By Lindaurova, Lenka
The New Presence: The Prague Journal of Central European Affairs , Vol. 12, No. 1
On the 19th of October 2008, one of the biggest events on the Czech art scene happened since 1989. The massive street advertising campaign that preceded this day was, however, met with a lukewarm reaction from the Czech media and cultural institutions. On this day a monumental center for contemporary art--DOX--opened as the first such Czech institution dedicated to the display of temporary art exhibitions, something like a Czech "Guggenheim." DOX was literally born from nothing; its founders, Leos Valka and his partners are neither gallery owners, collectors, nor let alone millionaires.
But the question is, why was such a cultural event not given its due glory? The answer is simple. Culture, specifically modern art, comes second to the Czech's other social interests. While in the first half of the 1990s, the Czech Republic tried to incorporate itself into the "Western" context of modern art, the situation (not only for us) has changed. We have now found ourselves stuck between the globalized market for art and, speaking like Derrida, on the "indecisive" self-colonized periphery of this market.
Our forced separation from the transatlantic culture did great harm to us. Nor were we able to recover from this harm during the 1990s. The local institutions that cater to visual art missed out on interesting and valuable collections (including
Western art), failed to find experienced managers or appropriately orientated theorists, and lacked the necessary autonomy. To this day they are still managed under outdated laws. The need to establish a place in Prague to display contemporary art was much discussed throughout the 1990s. During the renovation of the convention and trade hall, which was the de-facto National gallery during socialism, people discussed erecting a brand new building for modern and contemporary art far outside of town near the airport. As Jaroslav Andil, the artistic director of DOX said, to this day, if culture is not part of a political or commercial gain, it will be sidelined to the periphery of people's awareness.
Leos Valka is an unremarkable and quiet man inside his fisherman's vest. No one would guess that he is the main developer and manager of the entire project, which has cost more than 200 million Czech koruna.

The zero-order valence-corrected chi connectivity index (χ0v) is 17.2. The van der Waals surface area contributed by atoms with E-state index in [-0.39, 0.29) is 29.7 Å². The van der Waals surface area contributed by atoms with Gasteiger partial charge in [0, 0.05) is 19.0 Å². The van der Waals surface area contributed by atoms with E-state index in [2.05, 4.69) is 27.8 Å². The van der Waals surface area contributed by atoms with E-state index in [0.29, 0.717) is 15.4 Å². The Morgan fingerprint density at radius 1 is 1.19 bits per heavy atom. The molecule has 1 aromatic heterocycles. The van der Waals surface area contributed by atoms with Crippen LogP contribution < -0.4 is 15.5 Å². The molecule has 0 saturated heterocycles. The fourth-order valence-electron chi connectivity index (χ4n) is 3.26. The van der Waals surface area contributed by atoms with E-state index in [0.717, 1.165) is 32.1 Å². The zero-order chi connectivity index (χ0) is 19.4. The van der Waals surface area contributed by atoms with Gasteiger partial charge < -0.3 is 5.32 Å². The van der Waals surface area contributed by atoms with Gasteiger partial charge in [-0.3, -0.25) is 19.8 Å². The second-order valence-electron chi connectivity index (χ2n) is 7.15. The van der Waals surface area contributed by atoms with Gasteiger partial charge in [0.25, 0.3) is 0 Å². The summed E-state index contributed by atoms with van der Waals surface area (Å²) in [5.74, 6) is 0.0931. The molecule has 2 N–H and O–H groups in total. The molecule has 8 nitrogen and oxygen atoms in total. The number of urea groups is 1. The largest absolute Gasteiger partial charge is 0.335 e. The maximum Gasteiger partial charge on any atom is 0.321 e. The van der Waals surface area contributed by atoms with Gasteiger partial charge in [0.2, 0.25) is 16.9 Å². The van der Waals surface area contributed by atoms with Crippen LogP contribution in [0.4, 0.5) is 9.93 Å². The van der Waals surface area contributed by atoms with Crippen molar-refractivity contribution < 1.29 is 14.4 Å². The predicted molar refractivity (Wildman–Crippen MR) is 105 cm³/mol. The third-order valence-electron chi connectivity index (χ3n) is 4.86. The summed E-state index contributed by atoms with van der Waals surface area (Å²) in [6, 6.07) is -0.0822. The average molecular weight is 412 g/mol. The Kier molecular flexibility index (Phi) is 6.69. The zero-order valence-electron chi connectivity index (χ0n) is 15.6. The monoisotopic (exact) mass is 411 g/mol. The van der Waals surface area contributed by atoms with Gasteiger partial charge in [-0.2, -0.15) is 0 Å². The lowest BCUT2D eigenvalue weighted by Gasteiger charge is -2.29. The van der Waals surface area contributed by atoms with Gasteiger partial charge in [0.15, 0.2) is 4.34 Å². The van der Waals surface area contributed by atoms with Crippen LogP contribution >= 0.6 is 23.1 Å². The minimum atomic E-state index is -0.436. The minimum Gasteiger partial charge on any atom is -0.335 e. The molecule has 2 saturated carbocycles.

Valka studied neither the history of art galleries, nor even the history of architecture. Rather, he specialized in the renovation of tall historical monuments. He learned this trade following his immigration to Australia, where he had traveled with some of his coworkers in 1981, and thereafter established a company in high-rise construction. In the mid-nineties, he became the sole owner and director of an international construction company, which specialized in skyscrapers. After 1989, he periodically returned to the Czech Republic, where he also established a building renovation company. His income has never been spectacular.
From the time he was a child, he followed trends in art, architecture, and literature, and throughout his travels he became interested in not only what was housed inside the museums and galleries, but in the structures themselves--the functionality of their architecture and interior design. While searching Prague for interesting loft s, he discovered what was to become DOX: an abandoned factory building in the district named Holesovice. He and a Dutch business partner (who helped finance his building renovation business) decided to put their profits towards building a gallery. Valka collaborated with the architect Ivan Kroupou, and eventually bought the entire site of the former factory. And just as the original budget expanded, so did his new ambitions: coffee shop, gift shop, auditorium, and restaurant. Finding more financing for his project wasn't easy. In the end he built the gallery with only a few partners. But without the necessary prestige and programs, he was unable to entice foreign investors. …